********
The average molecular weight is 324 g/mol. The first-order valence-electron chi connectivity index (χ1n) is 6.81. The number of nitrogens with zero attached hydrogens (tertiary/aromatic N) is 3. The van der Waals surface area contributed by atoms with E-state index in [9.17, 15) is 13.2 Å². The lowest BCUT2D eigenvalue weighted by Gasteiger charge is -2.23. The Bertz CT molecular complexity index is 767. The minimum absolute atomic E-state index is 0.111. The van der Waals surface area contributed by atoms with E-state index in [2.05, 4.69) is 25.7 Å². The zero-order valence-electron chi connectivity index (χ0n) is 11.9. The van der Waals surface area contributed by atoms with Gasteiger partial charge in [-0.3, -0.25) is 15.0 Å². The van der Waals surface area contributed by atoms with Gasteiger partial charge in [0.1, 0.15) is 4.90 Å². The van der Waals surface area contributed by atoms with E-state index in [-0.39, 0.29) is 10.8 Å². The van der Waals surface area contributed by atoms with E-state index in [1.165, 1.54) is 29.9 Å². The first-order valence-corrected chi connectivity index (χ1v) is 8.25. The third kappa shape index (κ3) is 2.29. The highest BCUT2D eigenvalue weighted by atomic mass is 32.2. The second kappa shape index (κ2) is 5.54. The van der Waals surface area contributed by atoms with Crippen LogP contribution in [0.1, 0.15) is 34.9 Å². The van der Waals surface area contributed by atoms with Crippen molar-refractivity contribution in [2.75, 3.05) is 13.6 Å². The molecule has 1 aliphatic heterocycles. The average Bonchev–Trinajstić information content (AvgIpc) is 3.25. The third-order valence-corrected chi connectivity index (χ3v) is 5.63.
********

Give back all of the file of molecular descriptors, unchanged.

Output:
The average molecular weight is 324 g/mol. The first-order valence-electron chi connectivity index (χ1n) is 6.81. The number of nitrogens with zero attached hydrogens (tertiary/aromatic N) is 3. The van der Waals surface area contributed by atoms with E-state index in [9.17, 15) is 13.2 Å². The lowest BCUT2D eigenvalue weighted by Gasteiger charge is -2.23. The Bertz CT molecular complexity index is 767. The minimum absolute atomic E-state index is 0.111. The van der Waals surface area contributed by atoms with E-state index in [2.05, 4.69) is 25.7 Å². The zero-order valence-electron chi connectivity index (χ0n) is 11.9. The van der Waals surface area contributed by atoms with Gasteiger partial charge in [-0.3, -0.25) is 15.0 Å². The van der Waals surface area contributed by atoms with Gasteiger partial charge in [0.1, 0.15) is 4.90 Å². The van der Waals surface area contributed by atoms with E-state index in [-0.39, 0.29) is 10.8 Å². The van der Waals surface area contributed by atoms with E-state index in [1.165, 1.54) is 29.9 Å². The first-order valence-corrected chi connectivity index (χ1v) is 8.25. The third kappa shape index (κ3) is 2.29. The highest BCUT2D eigenvalue weighted by atomic mass is 32.2. The second kappa shape index (κ2) is 5.54. The van der Waals surface area contributed by atoms with Crippen LogP contribution in [0.1, 0.15) is 34.9 Å². The van der Waals surface area contributed by atoms with Crippen molar-refractivity contribution in [2.75, 3.05) is 13.6 Å². The molecule has 1 aliphatic heterocycles. The average Bonchev–Trinajstić information content (AvgIpc) is 3.25. The third-order valence-corrected chi connectivity index (χ3v) is 5.63.